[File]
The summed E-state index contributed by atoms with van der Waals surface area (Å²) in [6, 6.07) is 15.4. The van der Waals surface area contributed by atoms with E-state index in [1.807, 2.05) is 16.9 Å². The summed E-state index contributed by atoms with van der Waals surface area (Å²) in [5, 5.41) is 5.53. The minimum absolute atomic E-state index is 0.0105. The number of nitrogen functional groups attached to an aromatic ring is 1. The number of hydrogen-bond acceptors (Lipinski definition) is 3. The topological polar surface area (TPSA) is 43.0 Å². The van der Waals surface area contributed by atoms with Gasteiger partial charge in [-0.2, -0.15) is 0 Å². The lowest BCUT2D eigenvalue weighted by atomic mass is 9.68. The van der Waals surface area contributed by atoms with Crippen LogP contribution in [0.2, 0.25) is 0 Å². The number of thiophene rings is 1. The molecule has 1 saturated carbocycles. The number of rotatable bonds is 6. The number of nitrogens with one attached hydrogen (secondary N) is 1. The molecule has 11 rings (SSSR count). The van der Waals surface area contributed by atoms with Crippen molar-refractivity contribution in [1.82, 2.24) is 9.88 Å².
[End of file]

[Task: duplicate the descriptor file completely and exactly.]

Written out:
The summed E-state index contributed by atoms with van der Waals surface area (Å²) in [6, 6.07) is 15.4. The van der Waals surface area contributed by atoms with E-state index in [1.807, 2.05) is 16.9 Å². The summed E-state index contributed by atoms with van der Waals surface area (Å²) in [5, 5.41) is 5.53. The minimum absolute atomic E-state index is 0.0105. The number of nitrogen functional groups attached to an aromatic ring is 1. The number of hydrogen-bond acceptors (Lipinski definition) is 3. The topological polar surface area (TPSA) is 43.0 Å². The van der Waals surface area contributed by atoms with Gasteiger partial charge in [-0.2, -0.15) is 0 Å². The lowest BCUT2D eigenvalue weighted by atomic mass is 9.68. The van der Waals surface area contributed by atoms with Crippen LogP contribution in [0.2, 0.25) is 0 Å². The number of thiophene rings is 1. The molecule has 1 saturated carbocycles. The number of rotatable bonds is 6. The number of nitrogens with one attached hydrogen (secondary N) is 1. The molecule has 11 rings (SSSR count). The van der Waals surface area contributed by atoms with Crippen molar-refractivity contribution in [1.82, 2.24) is 9.88 Å².